Hacienda Grimon Rioja (DOC) Crianza 2013, 13.5%, €17.45 Le Caveau
This wine, produced using organic principles (no herbicide, no pesticide, fertiliser is sheep manure and the fruit is hand-harvested), comes from a little known corner of Rioja Alta. It is a 100% Tempranillo, according to the label (other sources suggest a small proportion of Graciano); it has been aged in French and American oak for 14 months (much longer than the regulation six) and there is a pay-off.
It has quite a dark colour, between violet and purple, with aromas of dark fruit, hints of spice. On the palate, there is an immediate appreciation of the soft attack; the wine is smooth and rich, some pepper, fine tannins; balance is perfect thanks to the fresh acidity and this close to full bodied wine is Highly Recommended.
Thursday, March 6, 2014
Wines from Spain Take Over in Little Island
|Meeting up at last with Mary Pawle
Met some old faces and some new at the large 2014 Wines from Spain Tasting at the Radisson Blu Hotel in Little Island (Cork) last Wednesday. As a teenager I was often up and down the road, then a country lane, outside Ditchley House where the hotel is located. Good stories there, but I think I'd better stick with the wines.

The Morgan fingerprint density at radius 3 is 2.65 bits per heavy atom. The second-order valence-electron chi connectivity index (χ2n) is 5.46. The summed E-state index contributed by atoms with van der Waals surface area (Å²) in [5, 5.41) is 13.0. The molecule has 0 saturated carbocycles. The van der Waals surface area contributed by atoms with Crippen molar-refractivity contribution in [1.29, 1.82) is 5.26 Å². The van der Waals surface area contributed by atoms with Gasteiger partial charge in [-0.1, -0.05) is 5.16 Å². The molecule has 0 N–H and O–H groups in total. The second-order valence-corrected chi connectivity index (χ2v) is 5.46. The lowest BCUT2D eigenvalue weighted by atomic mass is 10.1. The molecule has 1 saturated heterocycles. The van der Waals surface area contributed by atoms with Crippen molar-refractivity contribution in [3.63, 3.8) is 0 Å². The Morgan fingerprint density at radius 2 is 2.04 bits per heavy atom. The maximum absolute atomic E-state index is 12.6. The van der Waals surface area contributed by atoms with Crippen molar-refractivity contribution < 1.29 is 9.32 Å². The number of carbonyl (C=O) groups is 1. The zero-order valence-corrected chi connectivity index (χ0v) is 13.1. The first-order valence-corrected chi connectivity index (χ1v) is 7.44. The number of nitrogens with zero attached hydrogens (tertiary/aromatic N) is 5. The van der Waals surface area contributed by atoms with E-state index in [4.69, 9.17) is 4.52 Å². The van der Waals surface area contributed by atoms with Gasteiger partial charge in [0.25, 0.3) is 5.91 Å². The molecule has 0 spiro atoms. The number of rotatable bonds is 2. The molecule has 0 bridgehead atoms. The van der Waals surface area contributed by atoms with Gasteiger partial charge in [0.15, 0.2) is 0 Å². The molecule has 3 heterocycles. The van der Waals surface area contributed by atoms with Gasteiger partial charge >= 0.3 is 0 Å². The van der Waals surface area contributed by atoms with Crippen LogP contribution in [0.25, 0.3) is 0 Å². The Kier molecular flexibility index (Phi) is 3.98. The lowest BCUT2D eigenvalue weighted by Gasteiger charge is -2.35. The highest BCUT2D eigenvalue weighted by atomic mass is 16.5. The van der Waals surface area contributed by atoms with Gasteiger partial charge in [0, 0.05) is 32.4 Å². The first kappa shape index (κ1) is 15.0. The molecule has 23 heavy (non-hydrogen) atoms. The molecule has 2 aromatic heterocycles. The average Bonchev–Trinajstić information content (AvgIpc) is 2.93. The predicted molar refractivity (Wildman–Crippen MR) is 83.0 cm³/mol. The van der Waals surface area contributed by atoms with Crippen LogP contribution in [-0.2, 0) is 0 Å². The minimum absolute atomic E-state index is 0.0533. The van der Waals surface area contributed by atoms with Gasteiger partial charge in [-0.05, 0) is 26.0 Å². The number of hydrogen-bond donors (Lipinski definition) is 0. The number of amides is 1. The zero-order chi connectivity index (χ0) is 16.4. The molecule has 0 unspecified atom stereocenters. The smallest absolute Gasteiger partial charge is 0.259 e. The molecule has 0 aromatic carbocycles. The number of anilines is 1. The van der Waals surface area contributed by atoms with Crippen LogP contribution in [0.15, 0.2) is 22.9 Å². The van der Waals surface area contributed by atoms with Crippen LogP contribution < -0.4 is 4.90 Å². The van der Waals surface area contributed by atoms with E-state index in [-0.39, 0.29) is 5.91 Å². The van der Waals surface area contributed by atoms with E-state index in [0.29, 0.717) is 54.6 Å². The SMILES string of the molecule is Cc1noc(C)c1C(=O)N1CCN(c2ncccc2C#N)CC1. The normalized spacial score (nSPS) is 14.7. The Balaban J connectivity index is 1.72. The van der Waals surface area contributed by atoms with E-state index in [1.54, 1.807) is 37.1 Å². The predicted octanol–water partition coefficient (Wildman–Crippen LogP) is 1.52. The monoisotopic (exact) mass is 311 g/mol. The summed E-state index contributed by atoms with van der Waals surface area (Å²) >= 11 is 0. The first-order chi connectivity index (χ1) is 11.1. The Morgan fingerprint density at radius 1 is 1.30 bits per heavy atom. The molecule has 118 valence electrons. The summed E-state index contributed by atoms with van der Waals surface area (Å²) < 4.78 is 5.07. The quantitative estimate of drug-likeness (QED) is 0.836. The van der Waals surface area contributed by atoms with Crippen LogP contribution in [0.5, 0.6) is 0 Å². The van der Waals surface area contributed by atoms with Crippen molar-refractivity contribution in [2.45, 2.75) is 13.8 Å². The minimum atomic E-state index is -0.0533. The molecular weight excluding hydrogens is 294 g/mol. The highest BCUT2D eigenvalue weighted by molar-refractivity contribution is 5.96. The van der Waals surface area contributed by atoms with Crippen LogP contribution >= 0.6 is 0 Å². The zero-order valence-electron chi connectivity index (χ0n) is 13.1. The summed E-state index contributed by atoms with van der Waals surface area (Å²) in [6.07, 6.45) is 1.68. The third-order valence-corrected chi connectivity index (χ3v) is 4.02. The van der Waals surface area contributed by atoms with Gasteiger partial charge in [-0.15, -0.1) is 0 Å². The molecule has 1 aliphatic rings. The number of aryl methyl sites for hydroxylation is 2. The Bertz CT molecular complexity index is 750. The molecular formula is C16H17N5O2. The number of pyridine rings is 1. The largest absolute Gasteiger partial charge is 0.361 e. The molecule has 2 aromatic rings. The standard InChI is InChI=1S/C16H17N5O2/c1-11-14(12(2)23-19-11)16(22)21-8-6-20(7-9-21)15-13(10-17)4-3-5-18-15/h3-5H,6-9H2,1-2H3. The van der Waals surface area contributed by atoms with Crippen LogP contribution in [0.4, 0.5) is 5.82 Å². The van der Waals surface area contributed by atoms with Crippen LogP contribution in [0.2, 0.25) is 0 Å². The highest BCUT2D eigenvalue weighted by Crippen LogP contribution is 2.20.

With a sherry workshop with César Saldaña, Consejo Regulador Jerez, imminent, time was pressing so I didn't have the chance to get to all the tables but I was determined to get to one in particular. I've been chatting on Twitter, on and off, from home and abroad, to Mary Pawle, so it was great to meet up in person and taste some of her gorgeous organic wines.The 2012 Lignum Blanc (Sauvignon Blanc, Chardonnay) and the 2011 Lignum Negre (Garnacha, Carinena, Cabernet Sauvignon), both DO Pinedes, are her “flagship” wines and one can taste why. Well worth trying. From the same organic producer, Albet I Noyo, comes a terrific Tempranillo Classic 2012. This is truly excellent. “The vineyard are very proud of this one, “ said Mary. “They feel it is a true expression of the Tempranillo.”
|Sparkling! Brid Carter
Always delighted to meet the folks from Karwig and they had Frank and Marcus in attendance. Started here with a couple of whites produced from the Airen grape but, wouldn't you know it, it was an Albarino that caught the taste buds here, a complex well balanced 2011 effort by Vina Almirante. Keep an eye out for this as it has been highly rated by Decanter.